Apple Plans Transform HealthKit From Tracker to Diagnosis Tool
Till date Apple’s HealthKit has mostly collected fitness data from its devices. In the future, if the company finds its way, the software will interpret that information, converting it into advice for users, doctors and others.
Many health care experts hired by Apple in recent years are designing enhanced electronic health record software that can well analyze and understand the implications of patient data.
The iPhone manufacturer is even working on new apps for the Apple Watch. It can track users’ sleep patterns. Another app focusses on fitness levels by calculating the time taken for the heart rate to fall from its peak to resting level. Apple already has an app that measures heart rate, but yet don’t interpret them.
The ultimate goal of Apple’s health care technology team is to turn HealthKit into a tool that improves diagnoses. The system could do away two problems that plague the field of clinical research and have stumped other specialist firms in the field.
Chief Executive Officer Tim Cook wants Apple to act more in improving software and services to secure new sources of economy and make customers more dependent on the company’s devices.
In early this year, Apple bought Gliimpse Inc., a startup that build software to pull electronic health records from different databases and in different formats and finally store them in one place.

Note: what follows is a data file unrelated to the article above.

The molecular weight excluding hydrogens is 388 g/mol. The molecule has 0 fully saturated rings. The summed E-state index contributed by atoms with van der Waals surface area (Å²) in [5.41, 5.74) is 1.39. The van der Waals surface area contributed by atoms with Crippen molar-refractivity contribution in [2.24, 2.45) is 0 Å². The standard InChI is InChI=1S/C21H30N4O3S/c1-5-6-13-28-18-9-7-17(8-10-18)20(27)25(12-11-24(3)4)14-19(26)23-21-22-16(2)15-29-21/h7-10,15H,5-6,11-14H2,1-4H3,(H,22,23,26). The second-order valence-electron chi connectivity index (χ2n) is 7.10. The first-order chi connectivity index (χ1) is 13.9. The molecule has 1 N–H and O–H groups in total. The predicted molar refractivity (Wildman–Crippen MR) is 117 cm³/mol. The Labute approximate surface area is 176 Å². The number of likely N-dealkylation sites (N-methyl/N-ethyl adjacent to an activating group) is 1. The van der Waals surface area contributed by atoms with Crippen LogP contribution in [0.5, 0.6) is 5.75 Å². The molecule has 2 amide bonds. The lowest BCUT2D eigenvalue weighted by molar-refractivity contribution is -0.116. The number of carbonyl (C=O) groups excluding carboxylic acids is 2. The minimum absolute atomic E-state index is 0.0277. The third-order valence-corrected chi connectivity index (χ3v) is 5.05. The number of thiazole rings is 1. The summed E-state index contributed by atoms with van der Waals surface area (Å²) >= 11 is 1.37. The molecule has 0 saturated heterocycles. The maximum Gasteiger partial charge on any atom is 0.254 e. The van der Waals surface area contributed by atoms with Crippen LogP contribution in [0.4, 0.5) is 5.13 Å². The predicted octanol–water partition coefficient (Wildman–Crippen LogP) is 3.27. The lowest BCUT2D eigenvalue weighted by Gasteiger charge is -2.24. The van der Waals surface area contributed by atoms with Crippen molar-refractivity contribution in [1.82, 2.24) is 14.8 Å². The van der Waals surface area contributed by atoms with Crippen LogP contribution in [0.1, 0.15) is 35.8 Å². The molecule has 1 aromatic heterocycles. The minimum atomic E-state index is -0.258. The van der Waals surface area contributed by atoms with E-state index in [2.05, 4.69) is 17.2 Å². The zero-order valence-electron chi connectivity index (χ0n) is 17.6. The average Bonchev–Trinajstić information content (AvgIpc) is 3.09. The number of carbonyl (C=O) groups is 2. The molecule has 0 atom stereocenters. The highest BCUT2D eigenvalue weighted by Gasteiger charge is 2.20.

He equated the product to Apple’s music business. That negan with the iPod, but as more people became habituated to storing all their music files digitally, Apple united all music lovers in a single platform on top of the device.
Apple health software might become a revenue driver, too, by keeping people intrigued to the company’s equipments. If a patient’s health records, and related suggestions, are reachable through Apple’s system, it would be difficult to trade in an iPhone for a smartphone running Google’s Android OS, and its health-tracking software Google Fit.
The second module of Apple’s Watch has a built-in GPS tracker, faster processor and is water resistant and many people can run, swim and do other exercise with the device. The upgraded Watch software, dubbed watchOS 3, puts health tracking information more prominently in the user interface, and adds a breathing during exercise app as well as tracking during swimming.
Building more sensors into the Watch serves a limited purpose. The accelerometer can generate most of the useful data needed to monitor a person’s well-being. A glucometer or blood-pressure sensor would only help a small percentage of users, the person said.
Scott Jenkins, said that Apple is working hard with many of these large institutions to produce tools that are medically significant, to take data from sensors.
Stephen Friend, a Merck & Co. veteran who founded health data non-profit Sage Bionetworks, is honored with being the brains behind ResearchKit. He joined Apple as full-time employee in June after working as a consultant for more than two years.
Yoky Matsuoka, formerly technology chief at Google’s Nest Labs unit, joined Apple’s health team last year. Nest mostly known as a hardware specialist, but Matsuoka head the development of software that interpreted and learned from data that its internet-connected thermostats collect.
Apple’s greatest obstacle for now is proving to medical professionals that data delivered from wearables through HealthKit and ResearchKit is reliable.